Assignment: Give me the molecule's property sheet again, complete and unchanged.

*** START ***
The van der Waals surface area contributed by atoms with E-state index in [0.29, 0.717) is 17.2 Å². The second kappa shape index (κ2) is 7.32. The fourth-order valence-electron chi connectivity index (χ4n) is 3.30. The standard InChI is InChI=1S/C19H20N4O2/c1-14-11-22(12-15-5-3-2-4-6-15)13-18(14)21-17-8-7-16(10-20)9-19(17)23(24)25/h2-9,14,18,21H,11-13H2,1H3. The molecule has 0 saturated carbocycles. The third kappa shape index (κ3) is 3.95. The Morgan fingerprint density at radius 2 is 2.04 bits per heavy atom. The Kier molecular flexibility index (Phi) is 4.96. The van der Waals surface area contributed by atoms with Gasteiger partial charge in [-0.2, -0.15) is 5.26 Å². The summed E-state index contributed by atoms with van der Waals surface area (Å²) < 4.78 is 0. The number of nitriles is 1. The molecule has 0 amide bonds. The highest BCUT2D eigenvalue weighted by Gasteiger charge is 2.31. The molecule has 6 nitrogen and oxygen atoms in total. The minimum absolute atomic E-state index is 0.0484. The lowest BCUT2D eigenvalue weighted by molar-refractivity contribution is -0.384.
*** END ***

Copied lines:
The van der Waals surface area contributed by atoms with E-state index in [0.29, 0.717) is 17.2 Å². The second kappa shape index (κ2) is 7.32. The fourth-order valence-electron chi connectivity index (χ4n) is 3.30. The standard InChI is InChI=1S/C19H20N4O2/c1-14-11-22(12-15-5-3-2-4-6-15)13-18(14)21-17-8-7-16(10-20)9-19(17)23(24)25/h2-9,14,18,21H,11-13H2,1H3. The molecule has 0 saturated carbocycles. The third kappa shape index (κ3) is 3.95. The Morgan fingerprint density at radius 2 is 2.04 bits per heavy atom. The Kier molecular flexibility index (Phi) is 4.96. The van der Waals surface area contributed by atoms with Gasteiger partial charge in [-0.2, -0.15) is 5.26 Å². The summed E-state index contributed by atoms with van der Waals surface area (Å²) < 4.78 is 0. The number of nitriles is 1. The molecule has 0 amide bonds. The highest BCUT2D eigenvalue weighted by Gasteiger charge is 2.31. The molecule has 6 nitrogen and oxygen atoms in total. The minimum absolute atomic E-state index is 0.0484. The lowest BCUT2D eigenvalue weighted by molar-refractivity contribution is -0.384.